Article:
Sound and Driven: A Look Behind Episode One with Travis Barker and KennyHoopla

Words by Antony Crook
Photography by Jesse Lirola

Back in the day the best place for artists and producers to listen to their just-finished album was in the car. Not only were a car’s acoustics best for playback; the 4-wheel setting meant that artists and producers had an intimate space to be the first to hear the completed record before anyone else. It’s this experience that inspired Sound and Driven, a brand new series brought to you by MARVIN and Porsche. We’re bringing together innovative collaborators, producers and musicians to drive the brand new Porsche Taycan while we film them hearing their music and listen in on the conversations they have about it as they motor around LA.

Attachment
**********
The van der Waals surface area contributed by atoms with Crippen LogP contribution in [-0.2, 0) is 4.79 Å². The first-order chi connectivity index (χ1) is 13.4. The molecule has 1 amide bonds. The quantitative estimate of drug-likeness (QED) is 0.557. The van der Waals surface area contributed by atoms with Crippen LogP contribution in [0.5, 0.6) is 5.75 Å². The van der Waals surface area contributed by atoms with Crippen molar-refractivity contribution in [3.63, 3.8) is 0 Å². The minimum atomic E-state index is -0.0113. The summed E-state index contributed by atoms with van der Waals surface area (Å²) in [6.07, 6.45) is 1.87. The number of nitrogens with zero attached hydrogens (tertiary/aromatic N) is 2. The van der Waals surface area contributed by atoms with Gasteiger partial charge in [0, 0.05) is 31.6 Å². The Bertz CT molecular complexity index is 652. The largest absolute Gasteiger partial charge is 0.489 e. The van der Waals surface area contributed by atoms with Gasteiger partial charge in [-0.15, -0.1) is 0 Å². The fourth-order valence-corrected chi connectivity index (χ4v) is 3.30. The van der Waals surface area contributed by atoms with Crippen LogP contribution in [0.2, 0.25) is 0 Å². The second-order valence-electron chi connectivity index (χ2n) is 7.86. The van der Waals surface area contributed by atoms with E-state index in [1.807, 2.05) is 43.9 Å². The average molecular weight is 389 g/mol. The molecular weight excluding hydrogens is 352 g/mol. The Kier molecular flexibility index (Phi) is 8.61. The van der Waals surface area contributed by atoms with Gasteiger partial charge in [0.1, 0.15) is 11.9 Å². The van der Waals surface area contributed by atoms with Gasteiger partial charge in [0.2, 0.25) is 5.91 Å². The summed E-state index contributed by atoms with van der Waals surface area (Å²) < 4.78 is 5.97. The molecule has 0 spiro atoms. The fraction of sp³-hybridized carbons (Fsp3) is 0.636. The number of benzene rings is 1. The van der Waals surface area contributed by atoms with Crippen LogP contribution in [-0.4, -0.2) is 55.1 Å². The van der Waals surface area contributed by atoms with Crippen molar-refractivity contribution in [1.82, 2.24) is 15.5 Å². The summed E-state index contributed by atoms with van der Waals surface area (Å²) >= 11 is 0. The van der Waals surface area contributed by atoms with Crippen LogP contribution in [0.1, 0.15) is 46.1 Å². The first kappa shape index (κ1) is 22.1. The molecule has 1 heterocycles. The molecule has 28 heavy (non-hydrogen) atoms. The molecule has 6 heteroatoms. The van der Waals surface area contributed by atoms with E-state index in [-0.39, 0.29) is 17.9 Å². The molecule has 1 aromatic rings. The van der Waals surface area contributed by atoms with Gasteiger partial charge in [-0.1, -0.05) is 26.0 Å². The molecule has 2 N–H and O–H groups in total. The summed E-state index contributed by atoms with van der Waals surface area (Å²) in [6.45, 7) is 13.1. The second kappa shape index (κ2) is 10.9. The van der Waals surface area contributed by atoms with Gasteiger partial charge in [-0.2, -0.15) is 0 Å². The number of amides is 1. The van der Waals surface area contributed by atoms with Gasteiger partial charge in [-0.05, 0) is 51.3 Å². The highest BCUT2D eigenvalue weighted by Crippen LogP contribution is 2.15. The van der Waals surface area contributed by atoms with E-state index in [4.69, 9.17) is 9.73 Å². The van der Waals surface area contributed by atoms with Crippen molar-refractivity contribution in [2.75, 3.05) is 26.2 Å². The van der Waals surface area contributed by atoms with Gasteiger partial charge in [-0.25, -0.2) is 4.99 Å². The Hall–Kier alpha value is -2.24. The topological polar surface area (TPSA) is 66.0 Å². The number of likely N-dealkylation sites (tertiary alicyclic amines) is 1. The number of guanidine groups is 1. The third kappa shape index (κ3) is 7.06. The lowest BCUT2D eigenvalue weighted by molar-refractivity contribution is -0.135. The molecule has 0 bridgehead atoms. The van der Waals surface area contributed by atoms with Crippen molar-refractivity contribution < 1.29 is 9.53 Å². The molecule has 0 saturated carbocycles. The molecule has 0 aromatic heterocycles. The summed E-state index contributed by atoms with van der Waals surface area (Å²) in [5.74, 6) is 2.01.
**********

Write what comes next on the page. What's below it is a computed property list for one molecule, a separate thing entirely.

Our first episode features punk rock legend Travis Barker alongside his protégé KennyHoopla as they talk about how they made tracks like “estella//”, “hollywood sucks//” and the whole KennyHoopla Survivor’s Guilt: The Mixtape record. After our filming we caught up with Travis to talk collaborating, drumming and Kenny.

When did you decide to work with Kenny?

I loved Kenny’s music from the first time I heard it. He had hit me up and was like, “I’m going to be in LA on this day.” So I said, “perfect, why don’t you come through at what- ever, six or seven [pm] for a few hours and we’ll just hang.” And we ended up linking for two to three hours one night. We wrote “estella//” from beginning to end – the song was complete – from like 7pm till 10pm. We did a song the first time we hung out and that was “estella//” and from there it was just like, magical.

If you could see yourself in your twenties like Kenny’s age now, what would you say to your 23-year-old self?